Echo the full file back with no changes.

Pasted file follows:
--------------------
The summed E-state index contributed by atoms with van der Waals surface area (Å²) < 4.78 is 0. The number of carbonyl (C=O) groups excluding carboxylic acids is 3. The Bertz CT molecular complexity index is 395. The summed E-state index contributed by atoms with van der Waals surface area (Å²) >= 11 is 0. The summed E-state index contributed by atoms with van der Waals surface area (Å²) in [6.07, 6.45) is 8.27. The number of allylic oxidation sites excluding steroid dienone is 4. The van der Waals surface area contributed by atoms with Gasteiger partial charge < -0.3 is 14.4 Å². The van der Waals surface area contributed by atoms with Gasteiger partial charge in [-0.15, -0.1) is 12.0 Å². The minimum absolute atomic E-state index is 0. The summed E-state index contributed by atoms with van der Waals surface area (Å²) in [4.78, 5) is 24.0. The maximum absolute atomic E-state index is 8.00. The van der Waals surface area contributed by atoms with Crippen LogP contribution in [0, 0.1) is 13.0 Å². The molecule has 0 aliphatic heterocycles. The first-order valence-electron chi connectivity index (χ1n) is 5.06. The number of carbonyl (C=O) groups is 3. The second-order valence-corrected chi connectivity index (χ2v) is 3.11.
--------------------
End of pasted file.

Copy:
The summed E-state index contributed by atoms with van der Waals surface area (Å²) < 4.78 is 0. The number of carbonyl (C=O) groups excluding carboxylic acids is 3. The Bertz CT molecular complexity index is 395. The summed E-state index contributed by atoms with van der Waals surface area (Å²) >= 11 is 0. The summed E-state index contributed by atoms with van der Waals surface area (Å²) in [6.07, 6.45) is 8.27. The number of allylic oxidation sites excluding steroid dienone is 4. The van der Waals surface area contributed by atoms with Gasteiger partial charge < -0.3 is 14.4 Å². The van der Waals surface area contributed by atoms with Gasteiger partial charge in [-0.15, -0.1) is 12.0 Å². The minimum absolute atomic E-state index is 0. The summed E-state index contributed by atoms with van der Waals surface area (Å²) in [4.78, 5) is 24.0. The maximum absolute atomic E-state index is 8.00. The van der Waals surface area contributed by atoms with Crippen LogP contribution in [0, 0.1) is 13.0 Å². The molecule has 0 aliphatic heterocycles. The first-order valence-electron chi connectivity index (χ1n) is 5.06. The number of carbonyl (C=O) groups is 3. The second-order valence-corrected chi connectivity index (χ2v) is 3.11.